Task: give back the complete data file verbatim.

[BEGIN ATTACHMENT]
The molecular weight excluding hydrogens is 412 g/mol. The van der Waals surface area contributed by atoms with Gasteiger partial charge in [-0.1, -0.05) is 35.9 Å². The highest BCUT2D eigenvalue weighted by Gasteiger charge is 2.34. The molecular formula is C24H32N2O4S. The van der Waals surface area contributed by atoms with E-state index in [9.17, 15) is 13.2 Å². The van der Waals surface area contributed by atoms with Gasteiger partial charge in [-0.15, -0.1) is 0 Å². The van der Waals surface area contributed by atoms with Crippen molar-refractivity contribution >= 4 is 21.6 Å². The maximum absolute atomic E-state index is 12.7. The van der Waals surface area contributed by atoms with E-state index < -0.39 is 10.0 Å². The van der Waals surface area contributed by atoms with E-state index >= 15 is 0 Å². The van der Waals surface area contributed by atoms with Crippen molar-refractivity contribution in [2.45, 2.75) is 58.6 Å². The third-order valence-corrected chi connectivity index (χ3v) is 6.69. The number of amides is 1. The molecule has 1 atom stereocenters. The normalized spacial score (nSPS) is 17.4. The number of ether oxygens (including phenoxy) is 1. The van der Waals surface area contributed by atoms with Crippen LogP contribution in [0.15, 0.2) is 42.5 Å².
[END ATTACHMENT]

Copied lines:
The molecular weight excluding hydrogens is 412 g/mol. The van der Waals surface area contributed by atoms with Gasteiger partial charge in [-0.1, -0.05) is 35.9 Å². The highest BCUT2D eigenvalue weighted by Gasteiger charge is 2.34. The molecular formula is C24H32N2O4S. The van der Waals surface area contributed by atoms with E-state index in [9.17, 15) is 13.2 Å². The van der Waals surface area contributed by atoms with Gasteiger partial charge in [-0.15, -0.1) is 0 Å². The van der Waals surface area contributed by atoms with Crippen molar-refractivity contribution >= 4 is 21.6 Å². The maximum absolute atomic E-state index is 12.7. The van der Waals surface area contributed by atoms with E-state index < -0.39 is 10.0 Å². The van der Waals surface area contributed by atoms with E-state index >= 15 is 0 Å². The van der Waals surface area contributed by atoms with Crippen molar-refractivity contribution in [2.45, 2.75) is 58.6 Å². The third-order valence-corrected chi connectivity index (χ3v) is 6.69. The number of amides is 1. The molecule has 1 atom stereocenters. The normalized spacial score (nSPS) is 17.4. The number of ether oxygens (including phenoxy) is 1. The van der Waals surface area contributed by atoms with Crippen LogP contribution in [0.15, 0.2) is 42.5 Å².